Stonewall Arena paints orange 'look-up line' to warn hockey players

The Stonewall Arena hopes a band of pale orange paint will help prevent life-threatening injuries during hockey games.

Orange zone warns hockey players to look-up and be aware of potential dangers

Stonewall Arena introduced an orange look-up line this year to warn players they are approaching the boards. (Brett Chatfield)

The Stonewall Arena hopes a band of pale orange paint around the rink will help prevent life-threatening injuries during hockey games.

In August, the arena painted an orange "look-up line" around the ice, 42 inches wide, to alert players when they are approaching the boards. Since then, it's caused quite a stir.

"It might look a little weird for the first bit but if everyone starts looking at it and asking questions at least it's doing its job," said Stonewall's supervisor for parks and the arena, Brett Chatfield.

The idea to paint a look-up line was suggested to Chatfield from the general manager of the Stonewall Jets, Ralph Nespor, who saw it used in Bottineau, North Dakota

Colliding into boards is one of the culprits behind severe head injuries, according to the Canada Safety Council. In November, Manitoba's junior hockey community was rocked by a fall into the boards that paralyzed 20-year-old player, Braden Pettinger.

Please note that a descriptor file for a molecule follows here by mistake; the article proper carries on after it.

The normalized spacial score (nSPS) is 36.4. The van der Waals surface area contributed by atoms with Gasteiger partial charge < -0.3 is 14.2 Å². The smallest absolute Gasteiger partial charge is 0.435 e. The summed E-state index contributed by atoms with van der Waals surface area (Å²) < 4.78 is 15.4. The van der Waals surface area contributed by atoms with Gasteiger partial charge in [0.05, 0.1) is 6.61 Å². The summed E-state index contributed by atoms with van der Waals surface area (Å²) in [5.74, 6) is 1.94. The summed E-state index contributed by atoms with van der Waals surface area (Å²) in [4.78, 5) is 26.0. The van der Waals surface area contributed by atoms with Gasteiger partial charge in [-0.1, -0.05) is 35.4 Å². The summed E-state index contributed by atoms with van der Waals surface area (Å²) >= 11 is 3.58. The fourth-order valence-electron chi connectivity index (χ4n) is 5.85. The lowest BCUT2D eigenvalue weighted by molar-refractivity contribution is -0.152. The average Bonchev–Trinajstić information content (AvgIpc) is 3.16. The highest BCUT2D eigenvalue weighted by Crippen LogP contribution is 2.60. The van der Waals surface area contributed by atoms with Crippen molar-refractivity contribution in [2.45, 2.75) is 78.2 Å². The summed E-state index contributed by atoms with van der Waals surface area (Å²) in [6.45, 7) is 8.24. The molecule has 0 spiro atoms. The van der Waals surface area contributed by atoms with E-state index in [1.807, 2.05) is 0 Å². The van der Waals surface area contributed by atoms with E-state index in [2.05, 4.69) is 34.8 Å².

When players are pushed into boards, here's a good chance they can get more injured than if they're hit on open ice, said Chatfield.

The look-up line does two things, he said. It warns players with the puck to pay attention to hits from behind and it tells other players, if they hit a someone in this area, the player may get really hurt.

"It helps the refs and coaches for teaching the kids how to hit properly too," Chatfield added.
A poster displayed at Stonewall Arena. (Brett Chatfield)

Comments

To encourage thoughtful and respectful conversations, first and last names will appear with each submission to CBC/Radio-Canada's online communities (except in children and youth-oriented communities). Pseudonyms will no longer be permitted.

By submitting a comment, you accept that CBC has the right to reproduce and publish that comment in whole or in part, in any manner CBC chooses. Please note that CBC does not endorse the opinions expressed in comments. Comments on this story are moderated according to our Submission Guidelines. Comments are welcome while open. We reserve the right to close comments at any time.